Whether you are in a gym or at home, the humble kettle bell (KB) can be used to achieve a challenging whole-body workout with just a little imagination. “Rows are one of the ultimate back builders but also use some biceps, especially when using a narrower or underhand grip,” says Fauci.
Stand strong and stable with weight evenly distributed across the feet and back position set. Grab a kettle bell in each hand and retract your scapula, pulling the elbows back until you feel a contraction.
How to: Grab the kettle bell by going underneath the handle, twisting it up so that the weight of it rests on your forearm. From here you are going to squat down and as you come up, plant your feet and power your arm up and over your head in a press movement.
“This exercise works the anterior deltoid, lats, traps, biceps and triceps,” says Dr. Nicole Lombard, a physical therapist and CrossFit Level 1 Coach. According to Bryan Carrying, lifestyle + fitness coach and creator of REHAB and founding trainer of revolutionaries, this exercises works your triceps, biceps, and shoulders.
Modification: take the first two fingers of the opposite side and help guide the KB up to a full press. According to Kline, this effective exercise hits your traps, back, core, and shoulders.
How to: Standing shoulder width apart, bend at the knees to grab the kettle bell with one hand. When you think of a kettle bell workout, you probably think of the traditional swing movement that works primarily your legs and core.
Related story These Are The Best Arm Exercises Recommended By Real Personal Trainers “A kettle bell is arguably one of the most versatile pieces of training equipment you can have in your arsenal,” Justin Fauci, NASM-certified personal trainer, co-founder of Caliber Fitness, tells Shows. “Unlike dumbbells, kettle bells can be used not only for slow, muscle building exercises, but more dynamic, cardiovascular challenging movements like swings and snatches that improve power and strength.
This means that, no matter whether you are trying to burn fat or tone muscle, are a beginner or more advanced, you can select exercises to suit you.” Whether you are in a gym or at home, the humble kettle bell (KB) can be used to achieve a challenging whole-body workout with just a little imagination.
“Rows are one of the ultimate back builders but also use some biceps, especially when using a narrower or underhand grip,” says Fauci. Stand strong and stable with weight evenly distributed across the feet and back position set.
Grab a kettle bell in each hand and retract your scapula, pulling the elbows back until you feel a contraction. How to: Grab the kettle bell by going underneath the handle, twisting it up so that the weight of it rests on your forearm.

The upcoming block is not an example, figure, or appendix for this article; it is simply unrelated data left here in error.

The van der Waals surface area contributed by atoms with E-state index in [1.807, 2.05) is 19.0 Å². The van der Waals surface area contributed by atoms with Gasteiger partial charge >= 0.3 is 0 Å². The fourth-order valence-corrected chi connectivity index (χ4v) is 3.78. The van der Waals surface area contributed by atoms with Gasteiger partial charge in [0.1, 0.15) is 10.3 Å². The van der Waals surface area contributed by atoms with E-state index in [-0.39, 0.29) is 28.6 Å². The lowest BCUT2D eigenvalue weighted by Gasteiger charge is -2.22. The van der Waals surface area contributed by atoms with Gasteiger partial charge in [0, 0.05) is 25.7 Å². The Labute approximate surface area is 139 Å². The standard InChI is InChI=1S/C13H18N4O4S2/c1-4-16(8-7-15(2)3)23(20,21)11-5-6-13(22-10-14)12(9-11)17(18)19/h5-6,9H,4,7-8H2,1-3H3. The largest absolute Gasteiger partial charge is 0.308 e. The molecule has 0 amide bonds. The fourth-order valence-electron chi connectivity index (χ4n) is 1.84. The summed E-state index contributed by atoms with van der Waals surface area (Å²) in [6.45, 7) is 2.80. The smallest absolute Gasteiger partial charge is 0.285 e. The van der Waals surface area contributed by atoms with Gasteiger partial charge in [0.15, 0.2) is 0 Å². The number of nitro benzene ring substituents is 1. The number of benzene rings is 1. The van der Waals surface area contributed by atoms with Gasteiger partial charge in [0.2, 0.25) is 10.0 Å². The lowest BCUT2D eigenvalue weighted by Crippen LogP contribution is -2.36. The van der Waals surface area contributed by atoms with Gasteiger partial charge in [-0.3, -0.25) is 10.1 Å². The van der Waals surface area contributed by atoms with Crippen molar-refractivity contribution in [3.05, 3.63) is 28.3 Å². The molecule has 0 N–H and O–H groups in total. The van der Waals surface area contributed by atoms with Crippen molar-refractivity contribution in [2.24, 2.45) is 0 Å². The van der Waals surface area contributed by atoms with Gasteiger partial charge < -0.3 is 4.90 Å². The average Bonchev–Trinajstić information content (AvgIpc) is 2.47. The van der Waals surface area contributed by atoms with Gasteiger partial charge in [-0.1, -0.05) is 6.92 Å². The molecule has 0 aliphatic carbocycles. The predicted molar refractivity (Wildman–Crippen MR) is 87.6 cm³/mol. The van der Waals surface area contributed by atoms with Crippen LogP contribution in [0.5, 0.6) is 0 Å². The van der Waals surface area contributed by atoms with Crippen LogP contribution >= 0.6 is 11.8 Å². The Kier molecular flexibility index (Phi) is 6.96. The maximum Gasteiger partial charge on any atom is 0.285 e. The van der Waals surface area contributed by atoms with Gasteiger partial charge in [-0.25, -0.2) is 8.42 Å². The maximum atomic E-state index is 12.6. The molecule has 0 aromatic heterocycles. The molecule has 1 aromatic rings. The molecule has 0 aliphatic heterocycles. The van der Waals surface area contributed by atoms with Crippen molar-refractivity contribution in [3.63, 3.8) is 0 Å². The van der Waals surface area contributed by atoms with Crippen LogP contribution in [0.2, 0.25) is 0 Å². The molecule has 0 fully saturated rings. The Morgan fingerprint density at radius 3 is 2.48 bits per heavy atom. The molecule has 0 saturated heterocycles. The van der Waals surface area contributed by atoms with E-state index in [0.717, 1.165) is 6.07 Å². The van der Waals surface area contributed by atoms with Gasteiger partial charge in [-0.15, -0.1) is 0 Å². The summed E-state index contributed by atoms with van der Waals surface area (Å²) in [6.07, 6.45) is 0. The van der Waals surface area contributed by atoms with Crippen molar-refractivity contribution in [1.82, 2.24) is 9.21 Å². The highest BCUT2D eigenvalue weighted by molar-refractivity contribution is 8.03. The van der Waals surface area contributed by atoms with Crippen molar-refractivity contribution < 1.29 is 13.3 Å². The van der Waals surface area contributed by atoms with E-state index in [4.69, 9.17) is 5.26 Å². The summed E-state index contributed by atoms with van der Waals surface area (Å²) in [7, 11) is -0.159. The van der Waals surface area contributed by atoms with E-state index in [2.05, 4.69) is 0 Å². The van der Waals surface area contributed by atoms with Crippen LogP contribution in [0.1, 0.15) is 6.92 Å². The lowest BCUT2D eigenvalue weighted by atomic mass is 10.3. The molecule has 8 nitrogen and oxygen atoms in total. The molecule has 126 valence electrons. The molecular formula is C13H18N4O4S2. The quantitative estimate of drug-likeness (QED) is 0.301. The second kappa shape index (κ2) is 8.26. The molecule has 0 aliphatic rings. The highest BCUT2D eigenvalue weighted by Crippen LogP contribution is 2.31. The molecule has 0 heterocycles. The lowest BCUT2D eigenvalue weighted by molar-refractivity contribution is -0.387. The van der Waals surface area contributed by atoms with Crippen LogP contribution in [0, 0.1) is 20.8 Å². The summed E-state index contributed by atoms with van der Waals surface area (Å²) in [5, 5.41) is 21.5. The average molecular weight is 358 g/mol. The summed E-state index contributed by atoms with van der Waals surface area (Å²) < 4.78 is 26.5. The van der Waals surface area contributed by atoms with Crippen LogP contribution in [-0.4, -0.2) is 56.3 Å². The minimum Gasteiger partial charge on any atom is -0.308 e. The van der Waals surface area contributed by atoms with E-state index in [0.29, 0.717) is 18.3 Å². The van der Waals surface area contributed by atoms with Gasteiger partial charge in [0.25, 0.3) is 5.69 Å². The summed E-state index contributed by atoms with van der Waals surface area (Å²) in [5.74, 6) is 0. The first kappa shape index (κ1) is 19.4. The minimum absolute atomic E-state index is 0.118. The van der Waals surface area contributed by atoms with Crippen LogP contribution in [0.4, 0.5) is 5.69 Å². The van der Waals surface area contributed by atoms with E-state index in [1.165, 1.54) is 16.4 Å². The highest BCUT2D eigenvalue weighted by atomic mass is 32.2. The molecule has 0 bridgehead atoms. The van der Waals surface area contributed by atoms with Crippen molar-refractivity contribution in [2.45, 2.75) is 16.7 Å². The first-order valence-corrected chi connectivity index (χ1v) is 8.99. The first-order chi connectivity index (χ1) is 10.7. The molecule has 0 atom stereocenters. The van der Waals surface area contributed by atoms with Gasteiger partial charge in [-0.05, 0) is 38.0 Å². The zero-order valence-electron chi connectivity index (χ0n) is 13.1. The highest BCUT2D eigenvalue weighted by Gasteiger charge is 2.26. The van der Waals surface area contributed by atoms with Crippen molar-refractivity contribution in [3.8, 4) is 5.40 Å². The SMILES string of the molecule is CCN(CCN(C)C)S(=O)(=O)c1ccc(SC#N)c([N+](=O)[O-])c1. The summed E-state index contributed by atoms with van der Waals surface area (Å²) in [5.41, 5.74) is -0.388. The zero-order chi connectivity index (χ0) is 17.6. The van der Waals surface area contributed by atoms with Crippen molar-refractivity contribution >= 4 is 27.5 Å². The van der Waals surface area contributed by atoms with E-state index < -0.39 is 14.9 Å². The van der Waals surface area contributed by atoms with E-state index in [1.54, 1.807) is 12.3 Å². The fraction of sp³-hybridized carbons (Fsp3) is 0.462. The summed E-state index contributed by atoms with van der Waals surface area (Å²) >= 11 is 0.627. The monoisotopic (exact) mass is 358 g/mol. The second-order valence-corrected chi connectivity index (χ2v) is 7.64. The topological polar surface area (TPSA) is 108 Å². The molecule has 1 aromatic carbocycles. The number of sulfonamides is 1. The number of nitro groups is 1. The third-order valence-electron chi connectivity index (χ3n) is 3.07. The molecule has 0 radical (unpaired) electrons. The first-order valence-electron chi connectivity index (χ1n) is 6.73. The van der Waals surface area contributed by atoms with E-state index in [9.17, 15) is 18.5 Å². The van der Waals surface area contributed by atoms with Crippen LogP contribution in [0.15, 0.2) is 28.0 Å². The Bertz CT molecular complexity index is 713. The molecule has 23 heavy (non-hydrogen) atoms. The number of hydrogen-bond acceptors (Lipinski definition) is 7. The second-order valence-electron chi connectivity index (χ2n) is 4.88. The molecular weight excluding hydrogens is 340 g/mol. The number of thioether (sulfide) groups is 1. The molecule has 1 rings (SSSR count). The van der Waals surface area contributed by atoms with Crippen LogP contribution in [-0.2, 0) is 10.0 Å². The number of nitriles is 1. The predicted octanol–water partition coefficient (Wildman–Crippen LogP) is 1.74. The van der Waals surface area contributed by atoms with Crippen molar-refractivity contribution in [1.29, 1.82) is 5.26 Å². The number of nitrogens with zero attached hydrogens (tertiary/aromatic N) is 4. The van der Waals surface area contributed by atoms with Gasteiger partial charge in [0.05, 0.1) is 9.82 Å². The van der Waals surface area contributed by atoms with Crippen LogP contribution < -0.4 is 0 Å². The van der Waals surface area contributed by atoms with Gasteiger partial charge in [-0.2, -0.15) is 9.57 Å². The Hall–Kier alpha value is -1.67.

From here you are going to squat down and as you come up, plant your feet and power your arm up and over your head in a press movement. “This exercise works the anterior deltoid, lats, traps, biceps and triceps,” says Dr. Nicole Lombard, a physical therapist and CrossFit Level 1 Coach.
According to Bryan Carrying, lifestyle + fitness coach and creator of REHAB and founding trainer of revolutionaries, this exercises works your triceps, biceps, and shoulders. Modification: take the first two fingers of the opposite side and help guide the KB up to a full press.
According to Kline, this effective exercise hits your traps, back, core, and shoulders. How to: Standing shoulder width apart, bend at the knees to grab the kettle bell with one hand.
The fitness benefits of kettle bell training have been tested for hundreds of years, and we still use them to this day because they get results. But like dumbbells, kettle bells are pieces of equipment that also help you with unilateral movements, i.e. single arm presses, split squats, lunges, Turkish get-ups, etc.
Russian Special Forces personnel pride themselves on their “wiry strength, lethal agility” and consistent staying power. There is no better way to burn fat than with sets of Kettle bell Swings, Snatches and Clean and Jerks.
High rep Snatches work more muscle groups and will build strength in the lower back, shoulders, and hip flexors. For twenty minutes straight perform as many rounds as possible of the above exercises.
Complete as many rounds as possible in 12 minutes of: 7 box jumps 14 kettle bell swings Scaling Each round in this AMAP should be challenging but still completed quickly if not unbroken.
Beginner Option Complete as many rounds as possible in 12 minutes of: 7 box step-ups 14 kettle bell swings Not that I couldn't swing higher or I would lack power, I just sort of won't let the bell go any further up.
Does the size of the bell or other things have an effect on the suggested height of the swing, or should you always aim for a chest high no matter what? Controlling the duration of the exertion during timed swing days could be a part of sinister pursuit sessions.
I think in a regular SAS practice with talk-test-regulated-rest-periods, the goal should be shoulder height with good form, all the time. This would be in accordance with power development, and I believe is part of what makes 8 kg jumps realistic.
Does the size of the bell or other things have an effect on the suggested height of the swing, or should you always aim for a chest high no matter what? Moving up is instructive, and will uncover deficiencies in your technique that may have been masked previously.
Just because the weight gets heavier, it doesn't justify using some kind of fast grind to push the bell from the hips. I'd encourage anyone to work with an instructor because there are a lot of subtleties that aren't always evident by reading or watching videos.
I recall when I could only swing a 24 kg one handed to just above waist height, when I did Simple and Sinister a few years ago, and how difficult it was to move from 16 to 24 kg. I took a break for other programs, and am in a round 2 of SAS, reaching Timeless Simple a few months ago.
Now, in aiming to reach Timed Simple, I followed the 2.0 version of the SAS program which is working in the higher weight in your practice (for me the 28 kg) and doing your “timed test Fridays” with a swing weight lower (20 kg for myself) I'm in the middle of a reload period at the moment however so working back up to 24 kg. I can pop that 28 kg quite easily to shoulder height 2 handed for 10 reps, so I don't think it is necessarily hip power.
It takes patience and time, but I think any bell weight can be held to a chest high standard (within a certain percentage of one's body weight) given enough work at it, and like other posters above have said, don't settle for less. Not that I couldn't swing higher or I would lack power, I just sort of won't let the bell go any further up.